Derek Mascarenhas takes a fresh look at the world of the new immigrant and the South Asian experience in Canada. In these stories, a daughter questions her father's love at an IKEA grand opening; an aunt remembers a safari-gone-wrong in Kenya; an uncle's unrequited love is confronted at a Hamilton Goan picnic; a boy tests his faith amidst a school-yard brawl; and a childhood love letter is exchanged during the building of a backyard deck. Singularly and collectively, these stories will move the reader with their engaging narratives and authentic voices.

"This charming collection of stories resides between a suburban childhood in Canada and inherited, often mythic, tales from Goa that belong to the elders. Characters decide on love with rings lost at sea and soothe babies with stories of elephants in mountains. The voices in these stories are from people who seem far away and yet are inside us. Prepare to be delighted." --Kim Echlin, author of Under the Visible Life

Dear Evelyn

- by Kathy Page

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WINNER OF THE 2018 ROGERS WRITERS' TRUST FICTION PRIZE WINNER OF THE 2019 CITY OF VICTORIA BUTLER BOOK PRIZE A 2018 KIRKUS BEST BOOK OF THE YEAR A GLOBE AND MAIL BEST BOOK OF 2018 A TORONTO STAR TOP TEN BOOK OF THE YEAR A WINNIPEG FREE PRESS FAVOURITE BOOK OF THE YEAR A QUILL & QUIRE BEST BOOK OF 2018 Born between the wars on a working-class London street, Harry Miles wins a scholarship and a chance to escape his station, but discovers instead that poetry is what offers him real direction. While searching for more of it he meets Evelyn Hill on the steps of Battersea Library. The two fall in love as the world prepares once again for war, but their capacity to care for each other over the ensuing decades becomes increasingly tested. Twisting and startling, harrowing and deeply tender, Dear Evelyn explores how two very different people come together to shape and reshape each other over a lifetime. It is a compelling and unconventional love story that will leave its mark on any reader who has ever loved.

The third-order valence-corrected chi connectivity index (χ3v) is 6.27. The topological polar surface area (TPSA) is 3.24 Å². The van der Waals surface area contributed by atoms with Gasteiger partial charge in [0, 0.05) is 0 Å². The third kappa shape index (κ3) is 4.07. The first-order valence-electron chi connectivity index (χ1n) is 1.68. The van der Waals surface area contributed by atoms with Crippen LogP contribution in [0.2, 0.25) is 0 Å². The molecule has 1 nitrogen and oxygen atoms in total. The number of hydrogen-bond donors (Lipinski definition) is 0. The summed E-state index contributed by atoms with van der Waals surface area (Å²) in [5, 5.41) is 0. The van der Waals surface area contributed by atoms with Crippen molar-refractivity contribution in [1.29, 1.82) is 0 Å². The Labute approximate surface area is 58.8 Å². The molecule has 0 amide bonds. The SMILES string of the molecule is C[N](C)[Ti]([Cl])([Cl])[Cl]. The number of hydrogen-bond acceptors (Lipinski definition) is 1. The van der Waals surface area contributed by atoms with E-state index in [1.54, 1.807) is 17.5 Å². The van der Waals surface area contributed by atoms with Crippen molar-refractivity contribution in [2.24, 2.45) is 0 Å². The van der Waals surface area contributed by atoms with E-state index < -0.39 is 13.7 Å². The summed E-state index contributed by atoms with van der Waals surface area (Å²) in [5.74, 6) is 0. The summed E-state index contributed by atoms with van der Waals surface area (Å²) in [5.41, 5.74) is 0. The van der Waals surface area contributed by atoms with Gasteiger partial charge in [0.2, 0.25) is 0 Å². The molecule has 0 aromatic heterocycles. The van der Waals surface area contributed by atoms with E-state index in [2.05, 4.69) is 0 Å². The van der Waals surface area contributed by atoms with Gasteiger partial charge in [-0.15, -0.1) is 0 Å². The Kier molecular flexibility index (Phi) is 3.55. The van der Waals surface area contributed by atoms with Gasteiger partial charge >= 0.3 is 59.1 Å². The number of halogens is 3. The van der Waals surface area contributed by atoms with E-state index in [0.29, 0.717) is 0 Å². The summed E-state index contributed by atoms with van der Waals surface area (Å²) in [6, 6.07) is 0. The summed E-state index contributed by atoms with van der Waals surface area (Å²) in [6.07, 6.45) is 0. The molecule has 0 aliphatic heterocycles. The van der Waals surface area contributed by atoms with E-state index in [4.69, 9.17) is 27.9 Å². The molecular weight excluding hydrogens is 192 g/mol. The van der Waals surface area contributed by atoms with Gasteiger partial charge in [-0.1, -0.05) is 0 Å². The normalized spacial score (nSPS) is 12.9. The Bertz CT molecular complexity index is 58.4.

Dear Life

- by Alice Munro

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The fourteen stories in this brilliant collection show Alice Munro coming home to southwestern Ontario, with Toronto looming on the horizon. Even "To Reach Japan," where a Vancouver mother takes her young daughter across the country by train, ends in Toronto. On that journey, different kinds of passion produce surprises, both on the journey and at its end. The range of storytellers is astonishing, as we hear the young voices of women recalling their teenage years and the equally convincing voice of an old woman fighting Alzheimer's. Margaret Atwood once shrewdly noted that "pushing the sexual boundaries is distinctly thrilling for many a Munro woman," and very few of these stories deal with men and women in sedate, conventional domestic settings. Munro admirers will see that these stories are shorter than many in her recent col­lections, but they have all the sharpness, accessibility, and power of her earlier work, and they are--as always--full of "real" people. The final four works ("not quite stories") bring the author home, literally. She writes: "I believe they are the first and last--and the closest--things I have to say about my own life."

Disintegrate/Dissociate

- by Arielle Twist

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In her powerful debut collection of poetry, Arielle Twist unravels the complexities of human relationships after death and metamorphosis. In these spare yet powerful poems, she explores, with both rage and tenderness, the parameters of grief, trauma, displacement, and identity. Weaving together a past made murky by uncertainty and a present which exists in multitudes, Arielle Twist poetically navigates through what it means to be an Indigenous trans woman, discovering the possibilities of a hopeful future and a transcendent, beautiful path to regaining softness.